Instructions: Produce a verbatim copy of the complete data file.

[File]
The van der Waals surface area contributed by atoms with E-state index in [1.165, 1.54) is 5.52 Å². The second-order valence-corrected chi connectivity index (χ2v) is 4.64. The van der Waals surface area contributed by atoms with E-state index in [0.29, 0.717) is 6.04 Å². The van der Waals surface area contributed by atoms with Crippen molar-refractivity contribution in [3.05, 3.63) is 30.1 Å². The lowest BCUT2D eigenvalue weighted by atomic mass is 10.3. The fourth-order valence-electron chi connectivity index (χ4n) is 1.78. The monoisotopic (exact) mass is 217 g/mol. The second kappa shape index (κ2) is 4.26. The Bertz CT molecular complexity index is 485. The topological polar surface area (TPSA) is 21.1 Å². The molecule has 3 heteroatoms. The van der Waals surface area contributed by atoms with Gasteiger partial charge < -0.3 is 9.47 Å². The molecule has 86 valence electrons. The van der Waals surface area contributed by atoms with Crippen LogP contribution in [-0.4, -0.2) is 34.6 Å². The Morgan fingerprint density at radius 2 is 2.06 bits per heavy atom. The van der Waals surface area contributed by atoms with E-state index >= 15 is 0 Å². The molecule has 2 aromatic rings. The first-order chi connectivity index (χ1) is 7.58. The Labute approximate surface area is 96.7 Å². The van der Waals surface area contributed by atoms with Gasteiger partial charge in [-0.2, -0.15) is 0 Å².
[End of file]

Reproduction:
The van der Waals surface area contributed by atoms with E-state index in [1.165, 1.54) is 5.52 Å². The second-order valence-corrected chi connectivity index (χ2v) is 4.64. The van der Waals surface area contributed by atoms with E-state index in [0.29, 0.717) is 6.04 Å². The van der Waals surface area contributed by atoms with Crippen molar-refractivity contribution in [3.05, 3.63) is 30.1 Å². The lowest BCUT2D eigenvalue weighted by atomic mass is 10.3. The fourth-order valence-electron chi connectivity index (χ4n) is 1.78. The monoisotopic (exact) mass is 217 g/mol. The second kappa shape index (κ2) is 4.26. The Bertz CT molecular complexity index is 485. The topological polar surface area (TPSA) is 21.1 Å². The molecule has 3 heteroatoms. The van der Waals surface area contributed by atoms with Gasteiger partial charge < -0.3 is 9.47 Å². The molecule has 86 valence electrons. The van der Waals surface area contributed by atoms with Crippen LogP contribution in [-0.4, -0.2) is 34.6 Å². The Morgan fingerprint density at radius 2 is 2.06 bits per heavy atom. The van der Waals surface area contributed by atoms with E-state index >= 15 is 0 Å². The molecule has 2 aromatic rings. The first-order chi connectivity index (χ1) is 7.58. The Labute approximate surface area is 96.7 Å². The van der Waals surface area contributed by atoms with Gasteiger partial charge in [-0.2, -0.15) is 0 Å².